Panel: Fathers' Participation in Home Visiting and Responsible Fatherhood Programs: Patterns, Predictors, and Outcomes
(Family and Child Policy)

Saturday, November 4, 2017: 8:30 AM-10:00 AM
Stetson BC (Hyatt Regency Chicago)

*Names in bold indicate Presenter

Panel Organizers:  Julia S. Alamillo, Mathematica Policy Research
Panel Chairs:  Virginia W. Knox, MDRC
Discussants:  Ronald B. Mincy, Columbia University

Findings from a Randomized Study of an Intervention to Increase Father Involvement in Home Visitation
Neil B. Guterman1, Jennifer L. Bellamy2, Aaron Banman1, Sandra Morales-Mirque1 and Justin Harty1, (1)University of Chicago, (2)University of Denver

Participation in Responsible Fatherhood Programs: The Role of Father and Program Characteristics
Julia S. Alamillo, Heather Zaveri, Scott Baumgartner and M. Robin Dion, Mathematica Policy Research

Fathers' Perspectives on Fatherhood Programs
Cynthia Osborne, Kaeley Bobbitt and Andrea Michelsen, University of Texas, Austin

Promoting fathers’ positive involvement with their children is a priority for policymakers and practitioners. Father involvement has been shown to enhance children’s physical, social, and emotional development (Cabrera et al. 2000; Cabrera, Shannon, & LeMonda 2007), and is also associated with positive outcomes for mothers (Jackson 1999). As more research has emerged demonstrating the important role of fathers in family life, policies and programs for children and families have begun to explicitly target fathers. This panel examines fathers’ participation in two types of programs, home visiting programs and responsible fatherhood programs. Using a wide array of data and methods, the papers provide new evidence on fathers’ level of participation in these programs, the factors that encourage fathers’ participation, and the implications of this participation for families and children.

The first paper focuses on an enhancement to home visiting services, called “Dads Matter,” that targets fathers and their role in children’s lives. Using data from a randomized control trial of home visiting supervisors, Guterman et al. examine whether fathers who receive Dads Mattter show increased participation in home visiting services. Preliminary results suggest that Dads Matter increases fathers’ engagement in services and family wellbeing, as evidenced by greater involvement by fathers with their children and lower risk of child abuse and neglect.

In the second paper, Alamillo et al. describe fathers’ participation in four responsible fatherhood programs that were part of the Parents and Children Together evaluation. The paper also explores whether program and father characteristics predict variation in fathers’ level of participation. Using administrative data collected by programs, the authors find that although most fathers who enroll in responsible fatherhood programs attend initially, fathers’ continued participation can be a challenge. Regression analyses based on fathers’ survey data highlight several factors related to both fathers and programs that improve fathers’ likelihood of attendance and retention in these programs.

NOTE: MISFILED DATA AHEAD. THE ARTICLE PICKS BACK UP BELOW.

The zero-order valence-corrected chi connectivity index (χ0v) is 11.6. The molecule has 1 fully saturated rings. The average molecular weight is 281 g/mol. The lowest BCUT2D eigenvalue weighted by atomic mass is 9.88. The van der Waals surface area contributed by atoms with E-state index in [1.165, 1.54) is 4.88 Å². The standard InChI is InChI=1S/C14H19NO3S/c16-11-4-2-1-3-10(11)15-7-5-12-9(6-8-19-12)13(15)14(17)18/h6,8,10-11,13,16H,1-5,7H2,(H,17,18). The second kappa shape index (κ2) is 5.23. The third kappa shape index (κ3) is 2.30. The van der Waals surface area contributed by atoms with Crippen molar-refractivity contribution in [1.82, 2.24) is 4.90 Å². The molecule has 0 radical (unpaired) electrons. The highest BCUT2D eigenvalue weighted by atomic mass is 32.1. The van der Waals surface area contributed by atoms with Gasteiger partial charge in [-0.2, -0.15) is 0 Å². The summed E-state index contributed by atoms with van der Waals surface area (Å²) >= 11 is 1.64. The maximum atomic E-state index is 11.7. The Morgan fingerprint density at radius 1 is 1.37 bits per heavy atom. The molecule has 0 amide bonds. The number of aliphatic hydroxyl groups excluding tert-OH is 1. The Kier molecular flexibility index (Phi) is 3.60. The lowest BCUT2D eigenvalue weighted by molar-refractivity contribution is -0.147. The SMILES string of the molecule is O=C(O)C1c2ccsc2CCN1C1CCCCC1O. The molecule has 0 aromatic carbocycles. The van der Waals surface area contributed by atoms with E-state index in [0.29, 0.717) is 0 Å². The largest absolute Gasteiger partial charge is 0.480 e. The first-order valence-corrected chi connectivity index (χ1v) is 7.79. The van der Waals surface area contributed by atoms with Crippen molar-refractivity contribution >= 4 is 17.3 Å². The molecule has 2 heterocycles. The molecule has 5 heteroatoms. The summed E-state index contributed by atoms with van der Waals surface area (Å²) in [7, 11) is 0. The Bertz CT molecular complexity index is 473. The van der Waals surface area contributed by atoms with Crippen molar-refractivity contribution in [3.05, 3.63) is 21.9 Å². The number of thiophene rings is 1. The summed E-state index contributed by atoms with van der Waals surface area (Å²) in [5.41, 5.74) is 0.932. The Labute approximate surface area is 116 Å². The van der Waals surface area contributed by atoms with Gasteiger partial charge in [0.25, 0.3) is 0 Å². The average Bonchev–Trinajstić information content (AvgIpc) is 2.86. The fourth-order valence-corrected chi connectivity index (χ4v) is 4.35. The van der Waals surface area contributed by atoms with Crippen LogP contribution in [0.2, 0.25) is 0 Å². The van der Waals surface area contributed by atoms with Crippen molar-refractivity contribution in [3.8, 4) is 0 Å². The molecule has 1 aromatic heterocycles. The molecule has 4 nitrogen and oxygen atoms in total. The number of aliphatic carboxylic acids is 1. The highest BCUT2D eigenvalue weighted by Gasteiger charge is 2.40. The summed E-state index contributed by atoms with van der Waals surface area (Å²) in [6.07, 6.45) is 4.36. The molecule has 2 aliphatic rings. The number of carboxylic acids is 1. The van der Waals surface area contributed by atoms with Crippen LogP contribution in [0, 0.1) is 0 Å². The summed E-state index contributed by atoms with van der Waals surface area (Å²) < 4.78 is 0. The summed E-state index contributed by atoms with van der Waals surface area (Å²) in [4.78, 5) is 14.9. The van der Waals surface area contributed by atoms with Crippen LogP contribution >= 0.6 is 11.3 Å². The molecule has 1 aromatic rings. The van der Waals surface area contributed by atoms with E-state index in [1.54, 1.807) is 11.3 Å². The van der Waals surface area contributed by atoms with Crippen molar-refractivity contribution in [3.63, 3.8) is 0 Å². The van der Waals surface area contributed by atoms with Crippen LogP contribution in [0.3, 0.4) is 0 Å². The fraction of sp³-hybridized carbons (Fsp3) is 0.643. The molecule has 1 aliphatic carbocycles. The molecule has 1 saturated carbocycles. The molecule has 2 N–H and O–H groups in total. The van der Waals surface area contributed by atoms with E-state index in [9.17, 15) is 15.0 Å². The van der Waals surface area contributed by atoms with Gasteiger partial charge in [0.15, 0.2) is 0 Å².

In the third paper, Israel et al. highlight early findings from responsible fatherhood programs in the Building Bridges and Bonds evaluation that are offering innovative approaches to service delivery. The programs draw on insights from cognitive behavioral therapy, interactive learning models, and new technologies to engage fathers and improve service delivery. The authors share data from program staff and managers about challenges and successes related to program implementation.

The fourth paper focuses on the Fatherhood EFFECT program in Texas, which supports evidence-based fatherhood programs throughout the state. Osborne et al. use a mixed-methods approach to examine what motivates fathers to attend programming and the outcomes associated with participation. Preliminary analyses based on interviews with fathers indicate that although many fathers are initially ordered to attend programs by a judge or probation officer, the social support they receive from other fathers in the program compels them to stay.

Taken together, these papers provide important, new evidence for researchers and practitioners about what works in fatherhood programming, the factors that predict fathers’ participation in programming, and the importance of this participation for family wellbeing.

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